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Escaping Boko Haram in Nigeria

It started as an attack on girls. Boko Haram had ruthlessly abducted 276 girls from their schools and families, prompting international outrage.

An estimated 800,000 children have been forced to flee their homes as a result of the conflict in northeast Nigeria between Boko Haram, military forces and civilian self-defence groups – according to a new UNICEF report titled Missing Childhoods.

"Children are bearing the brunt of this crisis, experiencing unimaginable violence and horrors no child should ever be subjected to,” said David Morley, UNICEF Canada President and CEO. “Most disturbingly, children and young people have been very deliberately put in the crosshairs—with targeted attacks on schools, mass abductions and even reports of children being forced to carry bombs strapped to their bodies for public detonation. These grave violations of children’s rights must be stopped immediately.”

>> Watch David Morley speak out on CTV National.

Rose (right) watched while members of Boko Haram attacked her village and began killing the men who lived there, including her husband. As she fled into the bush with her nine children, she caught sight of her home being set ablaze. “We didn’t bring anything with us. We just ran,” she said. Her 2-year-old son passed away while they were in hiding. “He died from the stress,” Rose explained. Now she and her children are living in a camp for internally displaced people in Yola, Adamawa State, Nigeria. Even though she knows she has lost her home and cattle, Rose longs to go home. “I want to go home and harvest so we can eat.”

An attack on education

Students and teachers have been deliberately targeted – with more than 300 schools damaged or destroyed and at least 196 teachers and 314 schoolchildren killed by the end of 2014.

When members of Boko Haram attacked 13-year-old Aisha’s hometown in Borno State, they killed her father and abducted her mother. She fled with an older sister to the Damare camp for internally displaced people in Yola, where she goes to school and receives counselling. “I enjoy the school here,” she said, but I still want to go back to my village.”

An attack on peace

Children targets and weapons of war Since 2009, when the Boko Haram group made a marked turn towards violence, at least 15,000 people have been killed, with more than 7300 killed in 2014 alone. In recent months, Boko Haram attacks have increased in frequency and brutality, killing more than 1,000 civilians since the beginning of the year. Children have become deliberate targets, often subjected to extreme violence – from sexual abuse and forced marriage to kidnappings and brutal killings. Children have also become weapons, made to fight alongside armed groups and at times used as human bombs, including a case of young girl sent to her death with a bomb strapped to her chest in Maiduguri.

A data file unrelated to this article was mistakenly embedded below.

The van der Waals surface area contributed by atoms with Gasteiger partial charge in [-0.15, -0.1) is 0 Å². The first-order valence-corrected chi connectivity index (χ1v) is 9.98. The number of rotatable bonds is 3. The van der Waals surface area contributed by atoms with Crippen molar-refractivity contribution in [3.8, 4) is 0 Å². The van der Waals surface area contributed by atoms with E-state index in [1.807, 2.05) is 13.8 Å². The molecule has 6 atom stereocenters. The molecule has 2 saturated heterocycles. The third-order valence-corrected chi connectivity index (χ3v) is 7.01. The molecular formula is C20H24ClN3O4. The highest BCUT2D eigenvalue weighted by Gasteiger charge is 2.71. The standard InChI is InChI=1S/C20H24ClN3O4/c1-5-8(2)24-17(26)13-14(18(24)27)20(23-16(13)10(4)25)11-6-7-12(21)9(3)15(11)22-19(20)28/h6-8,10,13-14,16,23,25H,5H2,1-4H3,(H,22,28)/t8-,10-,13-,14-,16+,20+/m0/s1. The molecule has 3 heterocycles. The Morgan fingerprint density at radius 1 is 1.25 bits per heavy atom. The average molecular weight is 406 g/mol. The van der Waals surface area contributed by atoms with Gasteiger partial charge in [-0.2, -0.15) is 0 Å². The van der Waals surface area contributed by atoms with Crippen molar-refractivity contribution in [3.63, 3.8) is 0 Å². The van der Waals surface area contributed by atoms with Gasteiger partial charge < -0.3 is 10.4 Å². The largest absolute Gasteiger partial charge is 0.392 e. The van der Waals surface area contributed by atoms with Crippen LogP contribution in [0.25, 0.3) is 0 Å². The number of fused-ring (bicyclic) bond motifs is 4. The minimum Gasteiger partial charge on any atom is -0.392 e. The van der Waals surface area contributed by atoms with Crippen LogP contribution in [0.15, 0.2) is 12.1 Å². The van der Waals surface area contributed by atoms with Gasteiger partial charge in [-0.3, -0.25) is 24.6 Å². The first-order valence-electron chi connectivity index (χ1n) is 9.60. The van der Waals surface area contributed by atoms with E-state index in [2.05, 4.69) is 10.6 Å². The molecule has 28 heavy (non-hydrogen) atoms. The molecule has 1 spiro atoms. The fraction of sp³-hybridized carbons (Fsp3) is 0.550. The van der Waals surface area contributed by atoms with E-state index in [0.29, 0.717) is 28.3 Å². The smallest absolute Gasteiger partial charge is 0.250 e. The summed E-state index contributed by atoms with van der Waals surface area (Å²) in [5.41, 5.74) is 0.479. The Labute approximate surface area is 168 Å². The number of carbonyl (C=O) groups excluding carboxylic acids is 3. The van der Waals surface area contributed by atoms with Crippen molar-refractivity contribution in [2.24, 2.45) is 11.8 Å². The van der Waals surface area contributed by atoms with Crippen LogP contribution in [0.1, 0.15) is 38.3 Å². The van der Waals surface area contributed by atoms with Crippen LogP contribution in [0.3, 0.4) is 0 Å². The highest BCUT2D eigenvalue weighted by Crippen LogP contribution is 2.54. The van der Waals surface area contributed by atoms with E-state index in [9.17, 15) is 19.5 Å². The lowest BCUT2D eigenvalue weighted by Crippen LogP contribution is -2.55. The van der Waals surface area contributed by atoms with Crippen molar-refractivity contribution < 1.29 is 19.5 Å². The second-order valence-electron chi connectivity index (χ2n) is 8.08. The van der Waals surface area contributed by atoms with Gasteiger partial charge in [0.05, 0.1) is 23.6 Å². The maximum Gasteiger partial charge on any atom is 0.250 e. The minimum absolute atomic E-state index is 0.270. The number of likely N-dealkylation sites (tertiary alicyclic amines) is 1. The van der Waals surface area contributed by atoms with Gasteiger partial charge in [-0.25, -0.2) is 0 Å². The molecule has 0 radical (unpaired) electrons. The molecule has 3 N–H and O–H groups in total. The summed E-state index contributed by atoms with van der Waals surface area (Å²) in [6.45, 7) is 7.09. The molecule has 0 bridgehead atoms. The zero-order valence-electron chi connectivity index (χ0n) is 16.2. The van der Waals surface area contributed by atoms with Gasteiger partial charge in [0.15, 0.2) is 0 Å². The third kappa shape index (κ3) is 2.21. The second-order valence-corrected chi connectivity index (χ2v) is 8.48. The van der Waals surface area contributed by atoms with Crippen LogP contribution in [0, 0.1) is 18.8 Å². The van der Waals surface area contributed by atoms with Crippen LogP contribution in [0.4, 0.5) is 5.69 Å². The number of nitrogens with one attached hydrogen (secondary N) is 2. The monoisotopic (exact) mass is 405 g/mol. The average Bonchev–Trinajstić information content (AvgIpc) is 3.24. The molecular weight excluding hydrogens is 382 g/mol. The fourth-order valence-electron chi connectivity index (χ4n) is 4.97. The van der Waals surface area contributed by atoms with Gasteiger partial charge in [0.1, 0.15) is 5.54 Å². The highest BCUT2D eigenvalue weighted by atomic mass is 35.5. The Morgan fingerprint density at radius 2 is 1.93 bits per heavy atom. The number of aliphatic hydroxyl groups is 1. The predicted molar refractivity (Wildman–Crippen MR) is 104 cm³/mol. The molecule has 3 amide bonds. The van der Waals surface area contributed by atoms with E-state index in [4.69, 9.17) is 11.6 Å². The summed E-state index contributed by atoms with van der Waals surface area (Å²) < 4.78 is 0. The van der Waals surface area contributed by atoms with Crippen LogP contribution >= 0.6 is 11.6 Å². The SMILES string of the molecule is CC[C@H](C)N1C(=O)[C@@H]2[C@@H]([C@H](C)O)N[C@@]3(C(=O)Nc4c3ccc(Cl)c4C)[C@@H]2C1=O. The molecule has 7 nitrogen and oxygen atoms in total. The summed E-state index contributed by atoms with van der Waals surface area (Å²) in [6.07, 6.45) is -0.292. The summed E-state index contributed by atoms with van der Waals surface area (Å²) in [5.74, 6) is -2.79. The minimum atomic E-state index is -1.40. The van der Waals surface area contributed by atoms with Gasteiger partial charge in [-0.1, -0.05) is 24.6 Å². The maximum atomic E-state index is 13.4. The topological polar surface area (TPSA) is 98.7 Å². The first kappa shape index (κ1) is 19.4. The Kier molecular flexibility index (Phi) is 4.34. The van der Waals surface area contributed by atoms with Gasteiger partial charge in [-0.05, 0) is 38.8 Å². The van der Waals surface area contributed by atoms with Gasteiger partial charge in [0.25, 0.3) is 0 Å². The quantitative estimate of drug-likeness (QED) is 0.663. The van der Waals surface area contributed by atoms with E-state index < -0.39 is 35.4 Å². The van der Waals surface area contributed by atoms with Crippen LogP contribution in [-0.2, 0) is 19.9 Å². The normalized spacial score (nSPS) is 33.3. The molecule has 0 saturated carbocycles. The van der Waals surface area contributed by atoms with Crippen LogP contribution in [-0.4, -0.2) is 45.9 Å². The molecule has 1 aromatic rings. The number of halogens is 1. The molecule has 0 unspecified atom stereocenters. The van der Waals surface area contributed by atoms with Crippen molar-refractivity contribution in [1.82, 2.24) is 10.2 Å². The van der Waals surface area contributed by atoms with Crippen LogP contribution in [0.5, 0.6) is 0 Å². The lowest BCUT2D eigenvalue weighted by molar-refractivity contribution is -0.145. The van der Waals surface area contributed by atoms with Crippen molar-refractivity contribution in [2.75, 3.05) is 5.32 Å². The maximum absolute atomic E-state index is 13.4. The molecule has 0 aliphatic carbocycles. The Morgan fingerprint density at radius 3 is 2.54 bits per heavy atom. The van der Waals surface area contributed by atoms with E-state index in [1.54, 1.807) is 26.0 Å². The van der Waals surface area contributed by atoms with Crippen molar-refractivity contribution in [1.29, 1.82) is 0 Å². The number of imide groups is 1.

Children are being used within the ranks of Boko Haram – as combatants, cooks, porters and look-outs.

In March 2015, Umar, a child refugee in Chad fleeing the conflict affecting North-East Nigeria, drew this drawing in a UNICEF supported Child Friendly Space in Dar es Salaam Refugee camp in the Bagassola area in the Lake Region of Chad.Seen in the drawing are children going to school and several classrooms. Assailants are shooting at the children and schools.

An attack on childhood

“The abduction of more than 200 girls in Chibok is only one of endless tragedies being replicated on an epic scale across Nigeria and the region,” says Manuel Fontaine, UNICEF Regional Director for West and Central Africa. “Scores of girls and boys have gone missing in Nigeria – abducted, recruited by armed groups, attacked, used as weapons, or forced to flee violence. They have the right to get their childhoods back.”

“I ran away, alone, when I saw people in my community being slayed; this is what scared me most – not the shooting,” said a15-year-old boy who sought refuge in Chad. “I am worried about my parents, I was told my family was killed, but I don’t think that they all died; I think some of them may still be alive.”

Protecting the most vulnerable

UNICEF has stepped up its humanitarian response to the crisis.  Over the past six months, UNICEF has provided over 60,000 children affected by the conflict in Nigeria, Niger, Cameroon and Chad with counseling and psychosocial support to help them ease the pain of their memories, reduce stress and cope with emotional distress.

UNICEF is also working with partners to provide safe water and life-saving health services, restore access to education by creating temporary learning spaces and deliver therapeutic treatment to malnourished children.

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